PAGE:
“Agent Advice” (this installment featuring agent David Dunton of Harvey Klinger) is a series of quick interviews with literary agents and script agents who talk with Guide to Literary Agents about their thoughts on writing, publishing, and just about anything else. This series has more than 170 interviews so far with reps from great literary agencies. This collection of interviews is a great place to start if you are just starting your research on literary agents.
This installment features David Dunton of Harvey Klinger, Inc. Prior to being an agent, he was an editor in Simon & Schuster’s trade paperback group.
He is seeking: popular culture, narrative nonfiction, memoir, adventure/true story, food writing, nature, literary fiction, fiction stories with distinctly American voices, and young adult fiction.
GLA: Briefly, how did you become an agent?
DD: I left my job as an associate editor at Simon & Schuster to tour with a band, and after a year on the road, I had a couple of months’ downtime before making a second album. An agent I knew at Harvey Klinger, Inc. took pity on me, had me do some part-time work for the agency, and I enjoyed the experience and the people so much that after the band’s second album got made, I quit and signed on to work full time, initially as Harvey’s assistant. I’ve been here ever since.
GLA: What’s something coming out now that you repped and are excited about?
DD: Journalist Dan Charnas’s The Big Payback (NAL, December 2010) is a comprehensive history of the business of hip-hop. Dan spent four years researching, interviewing 300+ people, and writing this book, and at 672 pages, I’d like to think that it will endure as the definitive examination of this fascinating end of the music business. Jeff Chang called it “a hip-hop version of David Halberstam’s The Reckoning.” The December 9th issue of Rolling Stone reviewed it and called it “A classic of music-business dirt-digging.” May it backlist forever.
(See a growing list of nonfiction agents.)
GLA: How does your background in editing influence your agenting style?
DD: One of the things that attracted to me this agency in 1996 was the level of editorial care and guidance given the writers. We’re as heavily involved, from proposal to finished manuscript, as is necessary. I became an editor because I loved the editorial process; now I find that I am editing more as an agent than I ever did as an editor. I believe in working a client’s proposal or manuscript through as many drafts as it takes to ensure that it has the best chance of success in this very difficult market.
GLA: What makes Harvey Klinger, Inc. stand out from other agencies?
DD: We have a great crew of people with distinct interests that cover most grounds, and a dedication to the editorial process. Harvey’s a generalist who believes that literary and commercial don’t need to be mutually exclusive, and nearly 15 years after I started here, he’s still teaching me things; Sara Crowe is one of the best children’s book agents out there, constantly finding exciting new voices; Andrea Somberg casts a reasonably wide net and works harder than almost anyone I know to sell her clients’ projects. It’s a joy to work with these people, there are no office politics, Harvey understands the importance of a well-balanced life, we don’t waste our time having pointless meetings, and we all give our clients a lot of attention.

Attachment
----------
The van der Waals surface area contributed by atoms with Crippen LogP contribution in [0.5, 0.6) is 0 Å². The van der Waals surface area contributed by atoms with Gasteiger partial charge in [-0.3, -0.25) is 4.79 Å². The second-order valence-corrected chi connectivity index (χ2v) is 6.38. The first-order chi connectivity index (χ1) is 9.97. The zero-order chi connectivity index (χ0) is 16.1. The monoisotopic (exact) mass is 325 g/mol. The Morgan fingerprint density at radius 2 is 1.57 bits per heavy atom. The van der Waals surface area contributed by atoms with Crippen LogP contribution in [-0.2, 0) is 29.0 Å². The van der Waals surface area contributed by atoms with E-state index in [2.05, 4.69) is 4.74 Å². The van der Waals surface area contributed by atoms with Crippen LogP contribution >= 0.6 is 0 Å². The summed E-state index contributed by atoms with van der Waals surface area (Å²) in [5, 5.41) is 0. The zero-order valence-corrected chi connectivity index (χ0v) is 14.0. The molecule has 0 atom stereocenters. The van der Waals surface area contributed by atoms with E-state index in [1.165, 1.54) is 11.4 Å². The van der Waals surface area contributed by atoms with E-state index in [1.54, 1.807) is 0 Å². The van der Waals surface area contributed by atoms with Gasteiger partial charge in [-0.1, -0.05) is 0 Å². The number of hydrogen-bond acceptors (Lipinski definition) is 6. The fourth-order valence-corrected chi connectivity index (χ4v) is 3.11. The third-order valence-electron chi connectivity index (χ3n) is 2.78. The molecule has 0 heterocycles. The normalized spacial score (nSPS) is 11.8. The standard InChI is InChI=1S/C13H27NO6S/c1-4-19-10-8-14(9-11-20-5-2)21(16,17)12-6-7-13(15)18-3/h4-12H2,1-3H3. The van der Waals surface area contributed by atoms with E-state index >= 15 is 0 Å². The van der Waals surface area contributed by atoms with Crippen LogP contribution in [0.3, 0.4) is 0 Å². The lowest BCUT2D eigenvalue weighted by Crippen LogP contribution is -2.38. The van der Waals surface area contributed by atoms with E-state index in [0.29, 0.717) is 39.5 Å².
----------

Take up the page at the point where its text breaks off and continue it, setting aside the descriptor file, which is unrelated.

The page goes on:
GLA: Say you’ve just read a full manuscript you love, but there are definite flaws. What are the top three things you consider before deciding to reject the ms, request revisions and resubmission, or offer representation (with revisions coming later)?
DD: 1) If it’s fiction, whether there are any characters people will like or at least relate to; 2) Whether I can think—without any great effort—of at least five editors to whom I’d submit the project; 3) This isn’t exactly a third consideration, but I like to wait a week, read the proposal or manuscript a second or third time, and see whether I feel as strongly about the material. Sometimes what I thought was love turns out to have been just a minor crush.
GLA: What do you see for the future of young adult literature?
DD: A shift to enhanced e-book domination. My older kids are 9 and 13, and while they love stories and enjoy reading, they also like the computer and the iPad and the television more—in spite of having parents and stepparents that are all voracious readers. Young adult authors are going to have to abandon the urge to be old-school about their writing, in most cases, if they want to find a healthy audience among tomorrow’s kids. I’ve personally got little use for links to music and video and other material I consider extraneous, but the minds of kids today work completely differently than they did even just ten years ago, for better or for worse. It’s just a different, more fragmented requirement for all entertainment.